It meant that all of my preparation for cross- examination was for naught, but it was just as fun to stand up and say, "No questions, your Honor," when the judge gave me the floor to cross- examine the Respondent.
I then made my closing argument to the judge. It was pretty easy to argue that the judge should grant a CPO since the Respondent admitted one offense and there was clear evidence of several others. The hard part of the argument was convincing the judge that Sarah should get the apartment. Under D.C. law, a judge can order a batterer to vacate any apartment that is jointly owned, leased, or rented by the batterer and the victim. Though Sarah and the Respondent had gotten the apartment together, the lease was in the Respondent's name only. Our argument was that because they got the apartment together and because our client had paid more than half of the rent, the apartment was jointly leased or, at the very least, jointly rented.
The judge found that the apartment had been jointly leased for purposes of the statute because the lease stated that the apartment was to be occupied by two adults and one child. The Respondent was ordered to vacate the apartment and to stay away from Sarah.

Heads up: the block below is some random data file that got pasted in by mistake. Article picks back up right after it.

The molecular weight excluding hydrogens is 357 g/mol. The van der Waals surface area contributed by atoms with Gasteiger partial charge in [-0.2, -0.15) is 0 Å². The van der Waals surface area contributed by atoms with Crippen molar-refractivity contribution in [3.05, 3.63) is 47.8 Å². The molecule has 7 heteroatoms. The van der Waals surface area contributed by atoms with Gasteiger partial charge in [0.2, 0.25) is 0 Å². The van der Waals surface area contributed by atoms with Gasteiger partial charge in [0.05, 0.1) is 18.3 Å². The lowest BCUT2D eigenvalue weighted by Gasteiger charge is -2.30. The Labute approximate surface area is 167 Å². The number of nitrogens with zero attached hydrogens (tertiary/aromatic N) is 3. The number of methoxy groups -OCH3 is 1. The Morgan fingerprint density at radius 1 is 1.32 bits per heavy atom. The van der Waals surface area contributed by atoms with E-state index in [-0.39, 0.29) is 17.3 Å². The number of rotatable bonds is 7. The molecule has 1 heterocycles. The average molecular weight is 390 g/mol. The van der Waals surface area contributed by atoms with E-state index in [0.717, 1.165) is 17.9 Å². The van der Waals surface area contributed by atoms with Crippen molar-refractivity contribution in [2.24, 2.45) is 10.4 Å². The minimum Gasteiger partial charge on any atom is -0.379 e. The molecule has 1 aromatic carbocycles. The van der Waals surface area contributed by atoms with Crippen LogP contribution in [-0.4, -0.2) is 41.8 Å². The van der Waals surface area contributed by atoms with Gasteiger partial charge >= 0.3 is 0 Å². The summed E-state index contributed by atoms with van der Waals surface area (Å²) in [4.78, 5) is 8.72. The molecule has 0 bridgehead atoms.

As the judge gave his ruling, Sarah squeezed my hand so tight that I thought it was going to break off . . . and I knew exactly how she felt. For me and my partner, it took all of our control not to high-five each other right there at the Petitioner's table. But somehow we managed to politely say, "Thank you, your Honor," and walk out of the Courtroom before we went nuts. I may never have intended to be a litigator when I started the Clinic, but in one day I had become hooked. And the fun was just beginning . . . .
It's hard for me to sum up what the Georgetown Domestic Violence Clinic has done for me. It was an opportunity to be in a one-on-one, intense learning environment with experienced litigators. I feel like my entire legal education happened in that one semester. But more than that, the Clinic gave me my only real insight into what it is really like to be an attorney dealing with real clients who have real problems. Whether you want to help victims of domestic violence or escape the boredom of classes or just get the best legal education that you can imagine, the Georgetown Domestic Violence Clinic is a semester well spent.